The Verizon Innovative Learning Schools program directed by Digital Promise inducts local schools to pioneering group across the country
This school year, Edmunds Middle School and Hunt Middle School in Burlington, Vermont have been selected to join the Verizon Innovative Learning Schools (VILS) program directed by the nonprofit Digital Promise, a program that is using mobile technology to extend learning beyond the walls of the classroom. All 405 students at Edmunds, and all 383 students at Hunt will receive their own personal tablet equipped with a 2-year Verizon Wireless 4G LTE data plan, enabling 24/7 Internet access for learning at school, at home, and wherever they want to take them.
“We are very enthusiastic about having the opportunity to provide the latest in 1-to-1 technology and always available Internet access to all of our students”
This program will provide new learning opportunities for students, especially those who may not have high-speed Internet connections available to them at home.
Verizon is dedicated to using technology as a resource that enables students to achieve brighter futures. Mobile technology puts a powerful learning tool directly into students’ hands and gives them the freedom to solve problems and access information and learning tools from anywhere.
“Providing students with opportunities to learn inside and outside the classroom is a top priority for Verizon Wireless,” said Christine Berberich, New England President for Verizon Wireless. “The Verizon Innovative Learning Schools Program teaches students about technology and provides tools to help advance education in the digital-age.”
By enabling this independence, Verizon aims to encourage the qualities in students that fuel innovation – creativity, collaboration, critical thinking and entrepreneurism – and to prepare students with the technology proficiency they will need to compete in today’s economy.
Teachers at Edmunds and Hunt are receiving ongoing professional development on the most effective ways to integrate mobile technology into instruction across all subjects and put into practice more individualized and experiential learning techniques.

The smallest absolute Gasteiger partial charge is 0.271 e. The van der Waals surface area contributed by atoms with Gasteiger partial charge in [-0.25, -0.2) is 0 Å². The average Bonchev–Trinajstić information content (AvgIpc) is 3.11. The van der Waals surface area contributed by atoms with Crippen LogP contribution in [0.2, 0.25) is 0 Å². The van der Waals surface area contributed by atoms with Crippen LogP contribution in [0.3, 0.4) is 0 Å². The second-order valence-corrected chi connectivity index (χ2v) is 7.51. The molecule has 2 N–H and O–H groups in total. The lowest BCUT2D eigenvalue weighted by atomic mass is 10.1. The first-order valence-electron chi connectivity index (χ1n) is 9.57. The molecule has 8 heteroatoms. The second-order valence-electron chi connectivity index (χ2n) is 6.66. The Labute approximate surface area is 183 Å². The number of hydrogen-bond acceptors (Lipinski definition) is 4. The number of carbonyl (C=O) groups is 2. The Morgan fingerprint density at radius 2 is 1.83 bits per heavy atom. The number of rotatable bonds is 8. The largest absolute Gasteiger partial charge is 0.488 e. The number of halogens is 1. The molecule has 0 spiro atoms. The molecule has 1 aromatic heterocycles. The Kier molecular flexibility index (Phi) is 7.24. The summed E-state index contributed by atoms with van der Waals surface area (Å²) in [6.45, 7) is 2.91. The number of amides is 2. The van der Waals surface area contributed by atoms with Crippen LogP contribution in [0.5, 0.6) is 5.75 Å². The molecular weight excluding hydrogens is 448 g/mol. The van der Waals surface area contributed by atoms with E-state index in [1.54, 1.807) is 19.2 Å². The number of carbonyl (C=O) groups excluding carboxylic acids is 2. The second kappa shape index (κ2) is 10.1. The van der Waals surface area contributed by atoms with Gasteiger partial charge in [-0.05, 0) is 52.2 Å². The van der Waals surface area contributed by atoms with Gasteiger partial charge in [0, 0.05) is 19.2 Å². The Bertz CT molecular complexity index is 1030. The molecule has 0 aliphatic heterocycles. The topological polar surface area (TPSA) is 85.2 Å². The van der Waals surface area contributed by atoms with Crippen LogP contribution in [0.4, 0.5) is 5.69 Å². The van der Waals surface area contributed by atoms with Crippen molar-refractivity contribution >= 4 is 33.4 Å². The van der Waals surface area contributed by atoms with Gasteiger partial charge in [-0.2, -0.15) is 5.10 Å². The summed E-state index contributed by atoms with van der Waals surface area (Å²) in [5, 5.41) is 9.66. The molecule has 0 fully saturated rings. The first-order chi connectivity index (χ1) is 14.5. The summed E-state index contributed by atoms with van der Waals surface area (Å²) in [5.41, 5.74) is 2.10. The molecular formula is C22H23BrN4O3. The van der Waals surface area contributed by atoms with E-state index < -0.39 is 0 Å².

Both middle schools also have dedicated learning coaches and plan to implement new science, technology, engineering and math (STEM) initiatives over the two year program period.
In real-time, best practices, teacher insights, stories and resources from the implementation of this program in Burlington, VT, and across the country, will also be made available online at no cost for teachers anywhere to access and apply in their own classrooms (teachers interested in accessing these resources can visit www.verizon.digitalpromise.org).
“When used thoughtfully and with great intention, technology can lead to powerful learning for all students,” said Bonnie Johnson-Aten, Principal of Edmunds Middle School. “We want our students to have a 21st Century learning experience that will ensure that they are college and career ready.”
“We are very enthusiastic about having the opportunity to provide the latest in 1-to-1 technology and always available Internet access to all of our students,” said Len Phelan, Principal of Hunt Middle School. “These powerful tools for learning will do much to enhance our ability to provide authentic and beneficial learning experiences to all of our students in school and beyond the school day.”
Since the VILS program launched in 2012, the results have been tracked through teacher and student surveys and students’ standardized test scores. These surveys found that VILS program teachers were spending more time teaching students at an individual level, students were more engaged in school, and overall, student grades were improving.
Edmunds Middle School and Hunt Middle School are among 13 new schools to join the VILS Program, which has already reached 32 schools, 15,838 students and 556 teachers across the country.
For more information, visit http://www.verizon.com/about/responsibility/empowering-educators.